An exhibition of works by the Guerrilla Girls, a feminist, activist artist collective committed to fighting injustice in the arts.
The Guerrilla Girls are a feminist, activist artist collective committed to fighting injustice in the arts. They wear signature gorilla masks in public and take on the names of dead women artists to remain anonymous. Founded in New York City in 1985, they began by flyposting text and photo-based messages on the streets of SoHo to call attention to discriminatory practices by galleries and museums towards women. Today, they use stickers, flyers, and advertising campaigns full of facts, humor, and outrageous visuals to expose bias and corruption in politics, art, film, and pop culture. They create works of art that reveal the understory, the subtext, the overlooked, and the downright unfair. The Guerrilla Girls believe in an intersectional feminism that fights discrimination and supports human rights for all people and all genders.
This exhibition, Guerrilla Girls: Art, Power, and Justice for All!, will explore their text and photo-based activist works that use statistics and humor to shock and reveal underlying issues of power and representation in the arts, and chronicle the Guerrilla Girls’ history of institutional critique in the field of contemporary art. The exhibition runs October 1 – October 22, 2020, at McMaster Gallery in the School of Visual Art and Design at the University of South Carolina.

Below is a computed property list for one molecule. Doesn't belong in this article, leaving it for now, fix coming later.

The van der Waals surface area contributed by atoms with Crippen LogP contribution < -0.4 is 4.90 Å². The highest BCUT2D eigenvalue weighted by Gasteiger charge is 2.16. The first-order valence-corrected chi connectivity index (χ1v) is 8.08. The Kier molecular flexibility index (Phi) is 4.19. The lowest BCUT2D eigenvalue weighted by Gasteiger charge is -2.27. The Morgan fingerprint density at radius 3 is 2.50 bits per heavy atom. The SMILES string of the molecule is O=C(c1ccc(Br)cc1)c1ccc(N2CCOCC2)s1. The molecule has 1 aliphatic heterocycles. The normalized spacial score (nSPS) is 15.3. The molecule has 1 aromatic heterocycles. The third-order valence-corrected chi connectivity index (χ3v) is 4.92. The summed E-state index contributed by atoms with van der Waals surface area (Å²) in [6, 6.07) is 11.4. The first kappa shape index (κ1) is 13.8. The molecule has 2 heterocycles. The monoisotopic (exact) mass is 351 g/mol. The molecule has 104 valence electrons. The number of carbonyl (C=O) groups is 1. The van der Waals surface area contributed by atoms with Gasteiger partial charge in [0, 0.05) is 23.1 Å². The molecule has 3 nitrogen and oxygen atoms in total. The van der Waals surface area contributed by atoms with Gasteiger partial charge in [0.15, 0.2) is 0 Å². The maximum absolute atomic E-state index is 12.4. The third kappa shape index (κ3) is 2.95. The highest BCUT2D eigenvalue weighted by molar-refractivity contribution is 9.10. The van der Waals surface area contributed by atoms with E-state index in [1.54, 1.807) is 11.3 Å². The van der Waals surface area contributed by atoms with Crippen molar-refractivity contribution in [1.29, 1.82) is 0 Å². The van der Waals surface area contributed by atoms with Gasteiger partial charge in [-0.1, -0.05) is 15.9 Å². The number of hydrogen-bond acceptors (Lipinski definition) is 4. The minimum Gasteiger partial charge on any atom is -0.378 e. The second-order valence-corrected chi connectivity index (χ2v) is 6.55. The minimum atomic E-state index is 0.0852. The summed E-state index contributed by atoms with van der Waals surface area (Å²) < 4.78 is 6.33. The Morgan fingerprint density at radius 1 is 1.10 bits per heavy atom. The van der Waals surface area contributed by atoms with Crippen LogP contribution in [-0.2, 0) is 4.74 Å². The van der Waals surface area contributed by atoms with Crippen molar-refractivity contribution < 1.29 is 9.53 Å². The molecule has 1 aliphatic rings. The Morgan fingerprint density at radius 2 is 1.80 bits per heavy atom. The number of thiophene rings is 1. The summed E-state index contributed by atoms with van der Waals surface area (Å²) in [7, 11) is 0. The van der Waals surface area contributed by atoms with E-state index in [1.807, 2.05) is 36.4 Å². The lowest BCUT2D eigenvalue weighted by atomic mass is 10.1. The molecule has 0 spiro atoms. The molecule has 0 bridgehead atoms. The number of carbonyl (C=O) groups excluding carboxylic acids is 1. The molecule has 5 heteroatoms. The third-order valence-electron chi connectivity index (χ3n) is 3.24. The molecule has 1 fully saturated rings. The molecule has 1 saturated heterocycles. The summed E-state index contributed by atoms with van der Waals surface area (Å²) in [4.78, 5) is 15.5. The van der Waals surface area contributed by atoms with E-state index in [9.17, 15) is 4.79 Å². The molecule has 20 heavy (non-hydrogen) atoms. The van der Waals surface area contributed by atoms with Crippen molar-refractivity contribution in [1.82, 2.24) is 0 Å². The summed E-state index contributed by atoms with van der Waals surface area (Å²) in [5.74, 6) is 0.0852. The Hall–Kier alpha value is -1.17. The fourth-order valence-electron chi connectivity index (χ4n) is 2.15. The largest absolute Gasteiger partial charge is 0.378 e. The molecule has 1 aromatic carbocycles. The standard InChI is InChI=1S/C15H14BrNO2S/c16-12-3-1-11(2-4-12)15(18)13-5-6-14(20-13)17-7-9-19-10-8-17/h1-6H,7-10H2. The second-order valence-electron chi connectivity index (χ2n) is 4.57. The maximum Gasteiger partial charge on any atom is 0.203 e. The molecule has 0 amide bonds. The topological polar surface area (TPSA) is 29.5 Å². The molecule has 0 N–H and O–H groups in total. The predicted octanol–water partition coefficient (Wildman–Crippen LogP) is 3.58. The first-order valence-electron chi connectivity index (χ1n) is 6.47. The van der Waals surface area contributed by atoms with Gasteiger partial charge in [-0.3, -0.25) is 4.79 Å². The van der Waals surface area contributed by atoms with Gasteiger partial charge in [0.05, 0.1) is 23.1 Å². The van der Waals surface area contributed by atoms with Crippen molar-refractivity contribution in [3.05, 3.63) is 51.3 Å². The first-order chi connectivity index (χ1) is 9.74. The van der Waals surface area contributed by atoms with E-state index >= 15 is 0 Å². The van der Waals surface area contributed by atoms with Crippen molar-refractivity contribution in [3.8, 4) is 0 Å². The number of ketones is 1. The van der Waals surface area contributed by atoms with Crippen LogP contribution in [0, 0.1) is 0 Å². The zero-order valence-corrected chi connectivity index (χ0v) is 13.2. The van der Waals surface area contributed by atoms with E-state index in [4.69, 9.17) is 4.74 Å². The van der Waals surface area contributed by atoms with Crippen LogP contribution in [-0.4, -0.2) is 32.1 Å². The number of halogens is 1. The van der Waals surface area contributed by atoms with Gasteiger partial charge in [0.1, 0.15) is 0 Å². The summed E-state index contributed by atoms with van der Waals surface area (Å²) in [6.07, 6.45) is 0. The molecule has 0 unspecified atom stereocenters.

This program is supported by a grant from the Knight Foundation fund at the Central Carolina Community Foundation, the Columbia Museum of Art, the College of Arts and Sciences at UofSC, and the Elizabeth M. Marion Visiting Artist Fund at the School of Visual Art and Design. This exhibition is part of the Justice Theme Semester in the College of Arts and Sciences.